10-pages-in book review: Woman First, Family Always
About a month ago, I received an e-mail out of the blue, asking me if I’d be interested in receiving a book to review. I was so excited and proud to have been deemed worthy of solicitation! (Yes, I am easy to please.)
Before I get into the actual review of the book, I thought I’d share a couple of thoughts on the process. Maybe it’s because I’m a communicator by day and a blogger by night, but I’m fascinated by how bloggers have become a market worth targeting. Businesses are quickly learning that bloggers are valuable opinion leaders. We’re the ‘connectors’ in Gladwell’s Tipping Point model, the ones who build networks and share information. Bloggers have reach, and even those of us with only moderate readership have a strong voice. We’re turning traditional marketing models on their ears in many ways, and smart businesses are ready to take advantage of it.
It’s flattering to have been chosen to get a free book, but I’ve recently heard of bloggers being offered all sorts of cool stuff to review: DVDs of the Electric Company, free cleaning products (!), and even trips to Amsterdam.
And now the crux of my dilemma. I received the e-mail offer, and I said ‘Sure, I’d love a free book.’ There were no strings attached, no promises on my part to do any kind of review, let alone a good one. The publicity agent gave me some background info and a couple of jpegs, should I wish to incorporate them into my review. And less than a week later, my brand new book arrived.
The problem is, I didn’t really like it. In any other circumstance, I would have posted a scathing and sarcastic review of this book. I would have had a lot of fun mocking it. But I want to be nice, because they were nice and sent me a free book. So here we go.
I’m reading Kathryn Sansone’s Woman First, Family Always. Kathryn is an American mother of ten kids, and the book is her way of helping you live your life with the same level of success, satisfaction and happiness that she has achieved.
Kathryn was ‘discovered’ by Oprah (yes, that Oprah) when she attended a taping of Oprah’s show for her 40th birthday, and in the post-show chat had the opportunity to tell Oprah that she was staying fit even though six months pregnant with her ninth (!) child. Oprah was enamoured, so much so that she paid a visit to the Sansone family and even featured them in her monthly magazine, and shortly thereafter voilà, Kathryn became an author. She says, “[Oprah] referred to me as the role model of motherhood – quite a hefty title, but one that makes me think I might be able to affect a wider group of women with some practical advice that has helped me through the years.”
(pauses to gather thoughts and dial down sarcasm-meter)
The book is divided into three sections – Your Self, Your Marriage, and Your Family & Kids - and each section has 30 ‘reflections' ranging in length from a couple of paragraphs to a couple of pages. They are not quite self-help, but neither are they anecdotes; they fall into a bland and colourless netherworld between the two. For example, reflections in the “Your marriage” section include:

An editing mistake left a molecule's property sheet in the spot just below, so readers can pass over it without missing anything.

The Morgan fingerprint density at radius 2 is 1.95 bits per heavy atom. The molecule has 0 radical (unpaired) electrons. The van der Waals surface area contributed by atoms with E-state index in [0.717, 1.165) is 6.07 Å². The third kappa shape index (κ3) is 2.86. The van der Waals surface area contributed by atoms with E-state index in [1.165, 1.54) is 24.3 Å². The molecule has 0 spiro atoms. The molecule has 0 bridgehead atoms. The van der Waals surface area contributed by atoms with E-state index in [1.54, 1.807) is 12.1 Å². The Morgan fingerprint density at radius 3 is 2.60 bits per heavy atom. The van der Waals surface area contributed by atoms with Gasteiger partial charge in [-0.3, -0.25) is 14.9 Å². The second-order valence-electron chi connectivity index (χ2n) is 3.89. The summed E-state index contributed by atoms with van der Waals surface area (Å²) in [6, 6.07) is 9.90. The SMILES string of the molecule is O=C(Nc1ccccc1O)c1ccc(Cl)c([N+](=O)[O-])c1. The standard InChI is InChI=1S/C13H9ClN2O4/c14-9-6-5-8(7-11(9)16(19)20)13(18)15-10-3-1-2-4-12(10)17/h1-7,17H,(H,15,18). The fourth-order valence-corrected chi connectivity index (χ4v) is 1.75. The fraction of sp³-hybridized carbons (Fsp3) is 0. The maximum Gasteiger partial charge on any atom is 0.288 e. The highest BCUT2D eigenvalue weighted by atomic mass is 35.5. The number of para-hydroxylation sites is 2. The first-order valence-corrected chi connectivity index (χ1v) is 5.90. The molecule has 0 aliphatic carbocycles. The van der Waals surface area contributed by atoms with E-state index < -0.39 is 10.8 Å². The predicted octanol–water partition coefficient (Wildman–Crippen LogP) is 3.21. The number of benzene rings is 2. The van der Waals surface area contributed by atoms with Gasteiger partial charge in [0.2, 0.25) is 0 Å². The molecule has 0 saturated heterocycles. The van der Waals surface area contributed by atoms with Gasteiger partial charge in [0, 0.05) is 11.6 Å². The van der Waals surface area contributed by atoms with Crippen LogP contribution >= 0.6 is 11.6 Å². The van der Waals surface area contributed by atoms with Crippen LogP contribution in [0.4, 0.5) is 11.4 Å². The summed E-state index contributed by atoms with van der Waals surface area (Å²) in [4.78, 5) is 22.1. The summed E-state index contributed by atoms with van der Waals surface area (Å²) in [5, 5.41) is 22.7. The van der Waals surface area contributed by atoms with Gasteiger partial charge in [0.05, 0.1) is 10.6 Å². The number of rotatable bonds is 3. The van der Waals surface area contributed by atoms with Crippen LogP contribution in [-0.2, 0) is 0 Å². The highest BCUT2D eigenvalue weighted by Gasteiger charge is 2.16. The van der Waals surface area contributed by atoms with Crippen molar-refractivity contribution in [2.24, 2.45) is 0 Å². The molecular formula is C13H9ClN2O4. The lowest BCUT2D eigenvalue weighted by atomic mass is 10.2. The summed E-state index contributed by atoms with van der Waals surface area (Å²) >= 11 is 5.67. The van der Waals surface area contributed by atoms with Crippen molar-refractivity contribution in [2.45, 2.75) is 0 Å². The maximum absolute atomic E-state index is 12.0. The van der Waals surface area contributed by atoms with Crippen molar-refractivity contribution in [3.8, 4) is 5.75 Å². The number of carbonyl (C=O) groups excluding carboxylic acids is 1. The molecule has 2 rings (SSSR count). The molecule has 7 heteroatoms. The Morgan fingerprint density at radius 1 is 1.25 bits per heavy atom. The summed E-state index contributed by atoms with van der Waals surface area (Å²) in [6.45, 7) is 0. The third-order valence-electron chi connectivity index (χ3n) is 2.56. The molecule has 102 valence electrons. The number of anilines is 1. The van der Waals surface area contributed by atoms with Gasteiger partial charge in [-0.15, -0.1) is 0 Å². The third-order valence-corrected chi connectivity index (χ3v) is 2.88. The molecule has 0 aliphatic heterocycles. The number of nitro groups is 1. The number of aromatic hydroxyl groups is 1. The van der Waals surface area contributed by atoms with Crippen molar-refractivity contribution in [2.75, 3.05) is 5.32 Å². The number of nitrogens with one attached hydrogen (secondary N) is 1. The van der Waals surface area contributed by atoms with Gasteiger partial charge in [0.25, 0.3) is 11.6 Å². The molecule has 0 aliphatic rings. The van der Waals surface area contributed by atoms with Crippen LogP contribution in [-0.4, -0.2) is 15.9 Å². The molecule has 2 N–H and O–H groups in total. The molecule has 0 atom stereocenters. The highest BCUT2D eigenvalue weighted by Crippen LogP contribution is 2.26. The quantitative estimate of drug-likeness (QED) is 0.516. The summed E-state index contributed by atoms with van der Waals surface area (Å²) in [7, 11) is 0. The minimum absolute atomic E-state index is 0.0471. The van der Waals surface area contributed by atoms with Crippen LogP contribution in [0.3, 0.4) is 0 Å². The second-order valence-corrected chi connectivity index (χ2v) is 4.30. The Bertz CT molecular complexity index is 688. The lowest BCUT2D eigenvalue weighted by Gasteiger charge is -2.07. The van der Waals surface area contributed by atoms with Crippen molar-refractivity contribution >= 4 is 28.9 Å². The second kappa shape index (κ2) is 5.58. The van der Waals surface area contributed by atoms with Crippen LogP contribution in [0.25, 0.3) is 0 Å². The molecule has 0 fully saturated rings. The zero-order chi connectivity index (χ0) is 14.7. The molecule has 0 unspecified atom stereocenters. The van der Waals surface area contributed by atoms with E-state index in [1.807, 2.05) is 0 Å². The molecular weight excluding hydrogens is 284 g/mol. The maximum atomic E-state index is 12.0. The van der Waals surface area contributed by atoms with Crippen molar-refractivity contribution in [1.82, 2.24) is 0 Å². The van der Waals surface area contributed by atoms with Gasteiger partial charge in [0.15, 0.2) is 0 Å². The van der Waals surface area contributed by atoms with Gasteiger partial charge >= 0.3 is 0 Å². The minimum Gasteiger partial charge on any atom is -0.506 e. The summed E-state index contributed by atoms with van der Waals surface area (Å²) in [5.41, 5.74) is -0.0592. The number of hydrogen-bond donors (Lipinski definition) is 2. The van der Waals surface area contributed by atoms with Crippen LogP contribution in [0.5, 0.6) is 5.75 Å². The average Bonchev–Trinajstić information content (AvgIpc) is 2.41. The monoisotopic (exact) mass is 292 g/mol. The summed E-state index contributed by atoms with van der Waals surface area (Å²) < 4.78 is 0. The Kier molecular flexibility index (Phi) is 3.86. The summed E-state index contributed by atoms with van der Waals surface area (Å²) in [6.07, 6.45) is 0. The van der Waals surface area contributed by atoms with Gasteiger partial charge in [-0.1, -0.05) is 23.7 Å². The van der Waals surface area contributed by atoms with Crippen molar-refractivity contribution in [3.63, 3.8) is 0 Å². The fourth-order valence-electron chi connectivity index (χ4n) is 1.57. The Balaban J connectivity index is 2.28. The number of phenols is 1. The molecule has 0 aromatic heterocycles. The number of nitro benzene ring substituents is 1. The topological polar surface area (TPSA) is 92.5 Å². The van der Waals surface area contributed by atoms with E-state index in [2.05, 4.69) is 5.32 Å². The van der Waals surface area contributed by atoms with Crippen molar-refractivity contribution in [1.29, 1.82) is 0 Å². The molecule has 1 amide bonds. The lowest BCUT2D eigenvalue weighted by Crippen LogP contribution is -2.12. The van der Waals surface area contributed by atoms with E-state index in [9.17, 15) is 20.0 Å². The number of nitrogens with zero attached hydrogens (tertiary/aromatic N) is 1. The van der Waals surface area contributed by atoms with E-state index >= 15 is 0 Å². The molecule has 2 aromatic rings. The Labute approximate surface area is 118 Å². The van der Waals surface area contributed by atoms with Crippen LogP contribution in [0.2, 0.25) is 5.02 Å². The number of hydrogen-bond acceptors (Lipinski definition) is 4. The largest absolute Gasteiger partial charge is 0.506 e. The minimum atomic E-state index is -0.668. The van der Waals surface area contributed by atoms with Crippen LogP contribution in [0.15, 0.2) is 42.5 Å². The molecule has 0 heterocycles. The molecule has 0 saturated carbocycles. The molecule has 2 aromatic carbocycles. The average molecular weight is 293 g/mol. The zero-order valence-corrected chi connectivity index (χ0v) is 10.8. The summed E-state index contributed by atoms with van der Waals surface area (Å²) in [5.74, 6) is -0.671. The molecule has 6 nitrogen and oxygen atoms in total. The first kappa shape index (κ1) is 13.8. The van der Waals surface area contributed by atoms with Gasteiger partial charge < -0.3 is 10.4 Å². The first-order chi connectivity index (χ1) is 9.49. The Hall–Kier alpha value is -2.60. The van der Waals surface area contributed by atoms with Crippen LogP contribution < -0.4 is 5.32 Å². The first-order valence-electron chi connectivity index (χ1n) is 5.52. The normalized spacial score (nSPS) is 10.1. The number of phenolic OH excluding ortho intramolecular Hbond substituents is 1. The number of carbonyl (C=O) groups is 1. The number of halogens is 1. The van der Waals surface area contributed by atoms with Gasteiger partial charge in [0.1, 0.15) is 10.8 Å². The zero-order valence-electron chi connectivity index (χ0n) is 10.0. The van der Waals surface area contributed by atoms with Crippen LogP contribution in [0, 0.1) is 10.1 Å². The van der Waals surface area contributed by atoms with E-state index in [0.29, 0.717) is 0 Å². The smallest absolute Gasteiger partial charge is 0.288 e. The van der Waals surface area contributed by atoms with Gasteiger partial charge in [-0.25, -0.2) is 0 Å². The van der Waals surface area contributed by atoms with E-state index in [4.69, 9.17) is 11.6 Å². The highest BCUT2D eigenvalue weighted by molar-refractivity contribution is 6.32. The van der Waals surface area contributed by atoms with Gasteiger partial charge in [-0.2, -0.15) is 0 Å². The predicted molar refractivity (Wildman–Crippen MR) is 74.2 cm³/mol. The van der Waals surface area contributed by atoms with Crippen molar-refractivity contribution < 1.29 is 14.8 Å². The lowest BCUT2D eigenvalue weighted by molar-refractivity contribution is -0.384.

11. Don’t Nag
12. Argue – the Right Way
17. A Little Lipstick Goes a Long Way
19. Make Your Bedroom Your Sanctuary
20. Date Nights are a Must
Similarly, the “Your Family & Kids” section includes reflections titled:
7. Be an Emotional Coach
11. Mind Their Manners
19. Teach Kids to Manage Time
22. Select the Right Paediatrician for You.
As you might have guessed, I had trouble garnering anything helpful from this book. Sansone isn’t an expert – she doesn’t even have Dr Phil’s questionable qualifications. I’d forgive her lack of credentials in a minute if she had an engaging voice or a unique style to her writing – after all, you don’t need a license to mother, and she’s had a lot of experience. And it’s not the content I have issue with; it’s all reasonable advice. It’s just that it’s so sterile it’s devoid of any traces of humanity. It’s a self-help book written by a Stepford Wife.
A book written by a mother of ten kids has a lot of potential. I mean, I come up with stuff with only two kids, and she's got five times the source that I do. I'd've loved to hear how you manage laundry for 10 kids, or what mealtimes must look like, or even how you get from one place to another with that many people to corral and transport. What's it like delivering that 10th baby - do you need a sling to hold it in place for the last trimester? How do you make sure each child gets individual attention when they outnumber the parents five to one? But, unfortunately, rather than intriguing insight into the author or her day to day life, you get some platitudes and suggestions for living well.
She seems like a nice lady, she really does. And anybody who can raise ten kids has my respect. In the end, her key point that you have to love yourself and treat yourself well is a good one. Heck, I’d say 90% of the book is filled with good advice. And I’m really flattered that her publicist sent me the free book. So go ahead, take a read of it and let me know what you think. But I just couldn’t warm up to this one.